A History Of The Cufflink
- Author Christer Ostlund
- Published April 2, 2020
- Word count 709
Men have been wearing cufflinks for very many years, and depending on whom you believe, they date back as far as either the 15th, 16th, or 17th centuries. Originally, they were only worn by important people of wealth and high position. Certainly, Charles II had cufflinks made to celebrate special occasions such as weddings and state occasions.
What we do know is that man have been wearing shirts, or items similar to shirts, since woven fabric was first invented around 5000 BC. Although styles changed, the basic shirt was a tunic open to the front with a collar and sleeves. It was worn next to the skin and was washable and protected the body from the heavy and rougher fabrics of jackets and coats, and at the same time protected the outer garments from contact with the body.
In the Middle Ages it became fashionable to add ruffs, frills, and other decorations such as embroidery, to the parts of the shirt which were visible such as the collar, cuffs, and chest areas. The collars were tied together with coloured ribbons which were the forerunners of the tie, as were the cuffs. At court and other formal locations, the shirt ended in frills which hung down over the wrist, and this continued until the end of the 18th century.
In the 19th century, men began to wear formal suits to go to work and a dinner jacket or tailcoat in the evening. The shirt began to have stiff starched collars and cuffs, and although button cuffs had been produced, the starched double cuffs were too stiff to take a button, which resulted in men in the upper and middle classes wearing cufflinks. Furthermore, with the coming of the industrial revolution, it became easy to manufacture cufflinks in mass production.
However, cufflinks containing colourful gemstones were only worn by men who had a great deal of self-confidence, but that all changed towards the end of the century when Edward, Prince of Wales, later Edward VII, began wearing Faberge cufflinks containing gemstones and people copied him, although many of the cufflinks manufactured contained lesser stones that were not nearly as expensive. At around this time, cufflinks for men became fashion accessories and were an acceptable type of jewellery for men in the US and Britain.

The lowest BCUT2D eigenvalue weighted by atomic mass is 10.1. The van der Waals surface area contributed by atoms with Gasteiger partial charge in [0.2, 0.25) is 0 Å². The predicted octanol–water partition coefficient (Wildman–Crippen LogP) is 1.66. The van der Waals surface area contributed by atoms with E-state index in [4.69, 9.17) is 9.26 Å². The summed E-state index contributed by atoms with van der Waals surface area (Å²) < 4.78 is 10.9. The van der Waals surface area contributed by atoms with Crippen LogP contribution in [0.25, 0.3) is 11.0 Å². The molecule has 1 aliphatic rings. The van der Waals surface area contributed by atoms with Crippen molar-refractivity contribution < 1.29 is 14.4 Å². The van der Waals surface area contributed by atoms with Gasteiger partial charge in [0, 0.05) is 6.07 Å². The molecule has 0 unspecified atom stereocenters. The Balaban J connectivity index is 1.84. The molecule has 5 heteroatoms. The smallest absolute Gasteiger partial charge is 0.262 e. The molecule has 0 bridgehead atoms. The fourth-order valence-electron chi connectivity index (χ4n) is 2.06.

In the early 1900’s, cufflinks were worn more than ever, and contained real gemstones, semi-precious stones, and even coloured glass in cheap copies. Cufflinks made of enamel in a wide range of colours became popular and they were produced in every possible intricate geometric shape.
The popularity of cufflinks spread into Europe as well and two towns in Germany became centres for their production. In Pforzheim, jewellery manufacturers produced cufflinks with real gold and silver which were for the more well-heeled, while in Idar-Oberstein they were mass-produced for those with smaller budgets. Pforzheim still produces expensive cufflinks today, some of historic design, and designer cufflinks at the upper end of the scale with modern patterns.
After the end of the Second World War, materials became available again, and men started to wear and carry all sorts of different accessories as well as cufflinks, such as cigarette cases and lighters, key chains, tie pins, rings, wrist watches as opposed to pocket watches, money clips and more. In the 1970’s cufflinks fell out of favour to some extent, as the Woodstock generation reverted to button cuffs, but then in the 80’s it became fashionable to wear a suit and tie to work, and the cufflink returned to its’ rightful place once more. That has more or less continued until today, although the tie and tie pin are worn less.
Cufflink designs vary quite considerably, with the type with pin and toggle being most common, but there are also the double panel types with a design on each end connected by a post, or more often a chain. Fabric cufflinks are still popular such as the silk knot with two Turk’s head or monkey’s fist knots. These were introduced by the French shirt-maker Charvet in Paris in 1904. Today they are not usually of silk, but a cheaper fabric over an elastic core. There are even metal cufflinks shaped to look like a silk knot, as they are so popular.
Wimbledon Cufflink Company is a leading UK manufacturer of cufflinks for men and produces a huge range of different designs in gold and silver.Article source: http://articlebiz.com
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